Annals of African Medicine
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ORIGINAL ARTICLE
Year : 2023  |  Volume : 22  |  Issue : 1  |  Page : 49-54

Assessment of common errors and subjective quality of digital panoramic radiographs in dental institution, Riyadh


1 Department of Surgical and Diagnostic Sciences, Dar Al Uloom College of Dentistry, Riyadh, Saudi Arabia; Department of Dentistry, Faculty of Dentistry, Lincoln University College, Kota Bharu, Malaysia
2 Department of Dentistry, Faculty of Dentistry, Lincoln University College, Kota Bharu, Malaysia; Department of Preventive Dental Sciences, Dar Al Uloom College of Dentistry, Riyadh, Saudi Arabia
3 Department of Dentistry, Faculty of Dentistry, Lincoln University College, Kota Bharu, Malaysia
4 Department of Oral Medicine and Radiology, Government Dental College and Hospital, Hyderabad, Telangana, India
5 Department of Conservative Dentistry and Endodontics, GITAM Dental College and Hospital, Visakhapatnam, Andhra Pradesh, India
6 Department of Clinical Research, George Clinical Pvt Limited, Sydney, New South Wales, Australia

Correspondence Address:
Amara Swapna Lingam
Department of Surgical and Diagnostic Sciences, Dar Al Uloom University, Riyadh

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Source of Support: None, Conflict of Interest: None


DOI: 10.4103/aam.aam_213_21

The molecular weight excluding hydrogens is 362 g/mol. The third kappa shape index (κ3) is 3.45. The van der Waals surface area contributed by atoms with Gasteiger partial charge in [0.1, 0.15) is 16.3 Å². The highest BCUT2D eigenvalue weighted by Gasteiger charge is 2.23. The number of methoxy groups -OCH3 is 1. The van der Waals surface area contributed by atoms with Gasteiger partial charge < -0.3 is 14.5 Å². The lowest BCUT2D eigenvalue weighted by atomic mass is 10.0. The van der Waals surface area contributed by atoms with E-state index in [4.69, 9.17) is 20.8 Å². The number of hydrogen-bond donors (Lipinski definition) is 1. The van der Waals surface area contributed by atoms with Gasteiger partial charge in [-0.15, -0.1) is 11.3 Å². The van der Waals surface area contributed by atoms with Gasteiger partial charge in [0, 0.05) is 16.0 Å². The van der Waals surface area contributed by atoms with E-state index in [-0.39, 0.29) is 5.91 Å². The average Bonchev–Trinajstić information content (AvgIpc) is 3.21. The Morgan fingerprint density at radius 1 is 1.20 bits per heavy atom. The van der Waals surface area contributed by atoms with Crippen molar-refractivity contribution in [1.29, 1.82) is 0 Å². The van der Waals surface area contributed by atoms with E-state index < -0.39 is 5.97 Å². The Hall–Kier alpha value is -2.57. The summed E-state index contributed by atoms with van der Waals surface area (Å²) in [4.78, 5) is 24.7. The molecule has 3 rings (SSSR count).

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Aim: The study aims to determine the frequency of positioning errors, record the number of diagnostically inappropriate images, and assess the quality of panoramic radiographs. Materials and Methods: In this study, a total of 2629 patients for whom orthopantomogram were selected out of 3900 new patients between August 2020 and June 2021. The positioning errors of the radiographs were evaluated and categorized into ten groups. The quality of the radiographs is further assessed as “Excellent,” “Diagnostically Acceptable,” and “Diagnostically Unacceptable.” Results: Out of the total radiographs, 32.8% had no errors, and 77.2% of the radiographs had one or more positioning errors. The radiographs were analyzed in detail, and the errors found in the panoramic radiographs were recorded. The most common positioning error observed in the radiograph was error 8, failure to place the tongue close to the palate. Conclusion: The results and evaluation inferred that attention to patient positioning and focusing on reducing diagnostically indecent images could improve the quality of panoramic radiographs. Proper instructions to the patient, patient preparation, appropriate positioning of the patient, and the technician's skill plays a vital role in reducing diagnostic errors in Panoramic Radiography.


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